Susan Clarkson, Christopher Cole, Henrietta Cullinan, Anglican clergyman Rev Keith Hebden, Catholic priest Fr Martin Newell and Penelope Walker all denied criminal damage to a fence belonging to the RAF on 3 June, International Child Victims of War Day. After getting over a fence they spent more than half an hour walking around the base distributing leaflets and taking photographs as well as planting a fig tree and a vine as symbols of peace. The group were described as polite and non-threatening. RAF Waddington was put on lockdown until the situation was resolved by the arrival of civilian police.
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TPP a Trojan horse

Asia Times

By Sachie Mizohata and the Association of University Faculties

(See petition against the Trans-Pacific Partnership agreement here in English and or here in Japanese.

trojan-horseThe Trans-Pacific Partnership (TPP) Agreement is a proposed trade pact that Japan is negotiating with Australia, Brunei, Canada, Chile, Malaysia, Mexico, New Zealand, Peru, Singapore, the United States, and Vietnam (as of September 2013). The TPP aims to increase the liberalization of economies in the Pacific region through abolition of tariffs on trade as well as reregulation. [1]

In 2008, the United States joined the talks “and has espoused a hard core complete free trade policy”, which has vastly expanded the scope of the negotiations. [2] With both the US and Japan as participants, the pact would cover nearly 40% of the world’s economy. [3] Japan officially joined one of final rounds of the negotiations in July 2013 in Malaysia, as the participating countries intend to finalize the TPP negotiations (at least partially) by the end of 2013. [4]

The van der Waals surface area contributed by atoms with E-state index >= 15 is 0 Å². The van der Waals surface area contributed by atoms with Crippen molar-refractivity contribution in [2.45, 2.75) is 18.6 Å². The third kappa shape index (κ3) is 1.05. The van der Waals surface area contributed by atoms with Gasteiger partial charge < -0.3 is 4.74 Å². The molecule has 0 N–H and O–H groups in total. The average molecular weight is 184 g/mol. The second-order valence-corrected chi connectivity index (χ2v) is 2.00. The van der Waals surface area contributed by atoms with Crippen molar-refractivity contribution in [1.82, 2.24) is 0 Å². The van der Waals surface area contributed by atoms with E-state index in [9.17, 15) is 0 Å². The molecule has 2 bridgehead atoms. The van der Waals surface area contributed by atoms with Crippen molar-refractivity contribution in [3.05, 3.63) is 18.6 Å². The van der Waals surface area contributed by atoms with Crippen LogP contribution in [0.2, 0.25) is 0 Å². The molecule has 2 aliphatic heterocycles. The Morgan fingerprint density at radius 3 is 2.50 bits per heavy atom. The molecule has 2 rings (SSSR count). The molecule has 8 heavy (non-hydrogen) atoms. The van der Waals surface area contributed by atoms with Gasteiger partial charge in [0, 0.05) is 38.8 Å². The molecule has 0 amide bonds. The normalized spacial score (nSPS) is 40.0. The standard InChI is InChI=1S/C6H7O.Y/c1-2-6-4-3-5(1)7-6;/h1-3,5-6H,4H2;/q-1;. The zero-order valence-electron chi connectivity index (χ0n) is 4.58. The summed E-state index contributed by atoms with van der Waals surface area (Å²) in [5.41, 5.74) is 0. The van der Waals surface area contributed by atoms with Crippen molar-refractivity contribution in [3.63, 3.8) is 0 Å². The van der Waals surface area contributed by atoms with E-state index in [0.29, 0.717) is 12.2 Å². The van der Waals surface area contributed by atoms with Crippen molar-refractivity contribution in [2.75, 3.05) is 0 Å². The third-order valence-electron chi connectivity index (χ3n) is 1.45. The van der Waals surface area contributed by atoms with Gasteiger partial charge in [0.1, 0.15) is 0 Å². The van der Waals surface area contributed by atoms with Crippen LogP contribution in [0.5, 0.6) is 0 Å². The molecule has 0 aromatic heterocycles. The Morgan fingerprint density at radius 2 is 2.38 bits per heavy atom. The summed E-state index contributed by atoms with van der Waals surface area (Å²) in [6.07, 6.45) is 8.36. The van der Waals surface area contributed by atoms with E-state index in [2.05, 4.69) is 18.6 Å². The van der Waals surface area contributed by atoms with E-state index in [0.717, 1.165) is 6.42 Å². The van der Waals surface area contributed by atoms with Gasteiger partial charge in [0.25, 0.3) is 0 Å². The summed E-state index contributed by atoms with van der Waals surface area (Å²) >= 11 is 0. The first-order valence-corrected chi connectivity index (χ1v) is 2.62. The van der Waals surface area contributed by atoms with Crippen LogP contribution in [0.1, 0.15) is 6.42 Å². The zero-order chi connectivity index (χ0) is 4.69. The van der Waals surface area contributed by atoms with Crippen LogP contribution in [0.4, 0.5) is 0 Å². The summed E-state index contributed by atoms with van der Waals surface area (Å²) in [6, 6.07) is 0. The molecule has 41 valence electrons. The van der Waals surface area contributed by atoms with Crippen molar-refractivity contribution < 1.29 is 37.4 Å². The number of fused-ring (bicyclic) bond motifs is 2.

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Mayors Leading an Urban Revolution

By Stephen Leahy

Part of the Sustainable Urban Masterplan for Shanghai, this image shows the channels with pedestrian and slow traffic lanes on the right, and urban food gardens on the left. The channel transports water from vertical farm to vertical farm, cooling the city and being filtered through various plants and organisms along the way. Credit: Except Integrated/cc by 2.0
Part of the Sustainable Urban Masterplan for Shanghai, this image shows the channels with pedestrian and slow traffic lanes on the right, and urban food gardens on the left. The channel transports water from vertical farm to vertical farm, cooling the city and being filtered through various plants and organisms along the way. Credit: Except Integrated/cc by 2.0

NANTES, France, Oct 5 2013 (IPS) – With presidents and prime ministers failing to take meaningful action to avert a planetary-scale climate crisis, the mayors of cities and towns are increasingly stepping up to enact changes at the local level.

“Cities are on the front lines of climate change,” Richard Register, founder and president of Ecocity Builders, an organisation that pioneered ecological city design and planning, told IPS.

With the backing of their residents, many cities and towns around the world are becoming cleaner, greener and better places to live by banning cars, improving mass transit, reducing energy use and growing their own food while adding public and green spaces.